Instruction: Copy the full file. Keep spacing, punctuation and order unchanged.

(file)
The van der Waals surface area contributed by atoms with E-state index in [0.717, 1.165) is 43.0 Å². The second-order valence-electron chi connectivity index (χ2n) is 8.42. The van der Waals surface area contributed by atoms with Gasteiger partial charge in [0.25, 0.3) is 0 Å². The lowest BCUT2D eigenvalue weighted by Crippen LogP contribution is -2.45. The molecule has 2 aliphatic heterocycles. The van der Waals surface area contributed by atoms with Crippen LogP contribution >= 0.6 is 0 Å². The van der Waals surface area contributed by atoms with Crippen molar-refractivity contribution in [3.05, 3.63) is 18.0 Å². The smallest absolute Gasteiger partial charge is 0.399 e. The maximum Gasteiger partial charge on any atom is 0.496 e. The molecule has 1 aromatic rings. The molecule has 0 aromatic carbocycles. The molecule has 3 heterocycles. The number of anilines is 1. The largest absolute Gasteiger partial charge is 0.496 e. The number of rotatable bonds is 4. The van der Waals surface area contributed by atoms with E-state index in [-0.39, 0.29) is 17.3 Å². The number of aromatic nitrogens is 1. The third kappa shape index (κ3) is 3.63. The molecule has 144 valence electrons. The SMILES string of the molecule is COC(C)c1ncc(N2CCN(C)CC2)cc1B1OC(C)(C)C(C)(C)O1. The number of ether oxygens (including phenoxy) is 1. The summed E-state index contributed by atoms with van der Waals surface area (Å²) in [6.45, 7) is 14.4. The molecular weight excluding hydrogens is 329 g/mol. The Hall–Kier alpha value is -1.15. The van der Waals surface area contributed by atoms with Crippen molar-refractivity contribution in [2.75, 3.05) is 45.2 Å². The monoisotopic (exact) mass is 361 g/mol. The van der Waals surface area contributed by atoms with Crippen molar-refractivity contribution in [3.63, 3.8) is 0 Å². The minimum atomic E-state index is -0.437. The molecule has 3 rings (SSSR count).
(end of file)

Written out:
The van der Waals surface area contributed by atoms with E-state index in [0.717, 1.165) is 43.0 Å². The second-order valence-electron chi connectivity index (χ2n) is 8.42. The van der Waals surface area contributed by atoms with Gasteiger partial charge in [0.25, 0.3) is 0 Å². The lowest BCUT2D eigenvalue weighted by Crippen LogP contribution is -2.45. The molecule has 2 aliphatic heterocycles. The van der Waals surface area contributed by atoms with Crippen LogP contribution >= 0.6 is 0 Å². The van der Waals surface area contributed by atoms with Crippen molar-refractivity contribution in [3.05, 3.63) is 18.0 Å². The smallest absolute Gasteiger partial charge is 0.399 e. The maximum Gasteiger partial charge on any atom is 0.496 e. The molecule has 1 aromatic rings. The molecule has 0 aromatic carbocycles. The molecule has 3 heterocycles. The number of anilines is 1. The largest absolute Gasteiger partial charge is 0.496 e. The number of rotatable bonds is 4. The van der Waals surface area contributed by atoms with E-state index in [-0.39, 0.29) is 17.3 Å². The number of aromatic nitrogens is 1. The third kappa shape index (κ3) is 3.63. The molecule has 144 valence electrons. The SMILES string of the molecule is COC(C)c1ncc(N2CCN(C)CC2)cc1B1OC(C)(C)C(C)(C)O1. The number of ether oxygens (including phenoxy) is 1. The summed E-state index contributed by atoms with van der Waals surface area (Å²) in [6.45, 7) is 14.4. The molecular weight excluding hydrogens is 329 g/mol. The Hall–Kier alpha value is -1.15. The van der Waals surface area contributed by atoms with Crippen molar-refractivity contribution in [2.75, 3.05) is 45.2 Å². The monoisotopic (exact) mass is 361 g/mol. The van der Waals surface area contributed by atoms with Crippen molar-refractivity contribution in [3.63, 3.8) is 0 Å². The minimum atomic E-state index is -0.437. The molecule has 3 rings (SSSR count).